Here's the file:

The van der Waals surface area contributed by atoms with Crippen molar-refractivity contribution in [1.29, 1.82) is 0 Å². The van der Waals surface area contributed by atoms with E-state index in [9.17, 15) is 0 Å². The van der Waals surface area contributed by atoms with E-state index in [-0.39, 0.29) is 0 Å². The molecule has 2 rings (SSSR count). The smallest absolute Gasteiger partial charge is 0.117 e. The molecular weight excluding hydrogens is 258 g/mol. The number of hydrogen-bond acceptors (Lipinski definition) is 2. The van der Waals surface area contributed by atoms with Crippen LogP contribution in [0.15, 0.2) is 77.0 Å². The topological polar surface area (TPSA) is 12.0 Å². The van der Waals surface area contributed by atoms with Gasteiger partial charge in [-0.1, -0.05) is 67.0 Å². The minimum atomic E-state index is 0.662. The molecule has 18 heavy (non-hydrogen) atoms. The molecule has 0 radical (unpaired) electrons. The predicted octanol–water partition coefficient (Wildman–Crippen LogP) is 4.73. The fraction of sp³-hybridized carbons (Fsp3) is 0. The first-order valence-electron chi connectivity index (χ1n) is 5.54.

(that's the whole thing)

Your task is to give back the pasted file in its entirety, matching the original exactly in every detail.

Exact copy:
The van der Waals surface area contributed by atoms with Crippen molar-refractivity contribution in [1.29, 1.82) is 0 Å². The van der Waals surface area contributed by atoms with E-state index in [9.17, 15) is 0 Å². The van der Waals surface area contributed by atoms with E-state index in [-0.39, 0.29) is 0 Å². The molecule has 2 rings (SSSR count). The smallest absolute Gasteiger partial charge is 0.117 e. The molecular weight excluding hydrogens is 258 g/mol. The number of hydrogen-bond acceptors (Lipinski definition) is 2. The van der Waals surface area contributed by atoms with Crippen LogP contribution in [0.15, 0.2) is 77.0 Å². The topological polar surface area (TPSA) is 12.0 Å². The van der Waals surface area contributed by atoms with Gasteiger partial charge in [-0.1, -0.05) is 67.0 Å². The minimum atomic E-state index is 0.662. The molecule has 18 heavy (non-hydrogen) atoms. The molecule has 0 radical (unpaired) electrons. The predicted octanol–water partition coefficient (Wildman–Crippen LogP) is 4.73. The fraction of sp³-hybridized carbons (Fsp3) is 0. The first-order valence-electron chi connectivity index (χ1n) is 5.54.